All’s Fair in Love, War, and Brexit

September 9, 2019

Although I was raised in the UK I have been very slow to appreciate how the political stability of the place rested on culture and habit. Observing the country from across the Atlantic for the last twenty years I now see that much of what passes for structure is no more than a result of conformance to expected behavior. No constitution? No problem – we will behave as if there is one. The Queen has power to do whatever she wants? Of course she does but she will continue to play her role as ceremony just like the wearing of a crown. Brexit, however, has begun to expose the vulnerability of relying on people following tradition.

British politicians seem to have locked themselves in the Brexit panic room and thrown away the exit clues. The maneuvers of the newly minted Prime Minister, Boris Johnson, have been eye opening. First, he restricted the time Parliament will be in session over the next couple of months so that pesky MPs do not get in the way of his commitment to achieve Brexit by October 31st. Then when some of his party did not play along they were “purged.” Fortunately, this does not mean exile in Siberia, but these MPs cannot run for the party in the next election. Speaking of which, Mr. Johnson wants to call a “snap” election in the hope of bolstering his electoral support. However, this idea feels a suicide pact given his own party could suffer major losses, and power, if the people were asked what they thought of their government. Waiting in the wings is Jeremy Corbyn, the leader of the Labor Party, who is an unreconstructed socialist intent on returning Britain to the glory days of nationalized industries.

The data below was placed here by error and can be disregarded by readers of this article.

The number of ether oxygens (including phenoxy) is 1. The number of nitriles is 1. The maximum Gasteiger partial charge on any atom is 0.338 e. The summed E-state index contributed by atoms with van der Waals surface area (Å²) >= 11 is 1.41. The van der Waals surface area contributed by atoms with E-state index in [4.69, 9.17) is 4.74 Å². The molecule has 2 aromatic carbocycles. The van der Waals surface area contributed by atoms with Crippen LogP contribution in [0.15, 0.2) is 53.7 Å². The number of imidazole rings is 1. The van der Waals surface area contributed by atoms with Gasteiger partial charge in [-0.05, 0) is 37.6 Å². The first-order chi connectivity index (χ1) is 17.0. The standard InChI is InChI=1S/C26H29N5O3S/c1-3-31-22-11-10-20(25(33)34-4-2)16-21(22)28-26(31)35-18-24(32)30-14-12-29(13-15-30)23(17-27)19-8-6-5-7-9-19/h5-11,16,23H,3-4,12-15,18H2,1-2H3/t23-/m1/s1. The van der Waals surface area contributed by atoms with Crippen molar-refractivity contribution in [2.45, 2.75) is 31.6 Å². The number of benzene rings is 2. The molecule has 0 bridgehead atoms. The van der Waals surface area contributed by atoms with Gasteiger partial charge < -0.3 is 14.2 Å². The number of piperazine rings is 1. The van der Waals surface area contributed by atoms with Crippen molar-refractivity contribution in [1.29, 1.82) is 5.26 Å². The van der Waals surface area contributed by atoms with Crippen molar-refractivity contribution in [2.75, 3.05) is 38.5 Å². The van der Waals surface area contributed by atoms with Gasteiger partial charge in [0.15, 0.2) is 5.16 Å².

European Union officials must be watching with glee given they have suffered so much derision from those in favor of Brexit. The demeaning display of disfunction and distress in Britain is not a great advertisement for politicians in other EU countries advocating breaking ties with Brussels. Brexit may paradoxically strengthen the bonds between the EU countries. The UK meanwhile will be left in self-selected isolation, free to find its own way in the choppy waters of international relations and trade.

There are positives for travelers holding assets in dollars. This is a wonderfully inexpensive time for getting up close and personal to the current British angst. You get twice as much sterling for your buck as was the case during Margaret Thatcher’s time in power. Staying in that charming (despite the plumbing) pied-à-terre in central London has become a bit more affordable.

Maybe there is a lesson here for us Americans. Our own jarring political turbulence must take place within the framework of our Constitution, and the separation of powers. We should be very grateful that the tendencies and instincts of the current crop of American politicians are held in check by more than reference to what Abraham Lincoln might have done.

Richard Rushton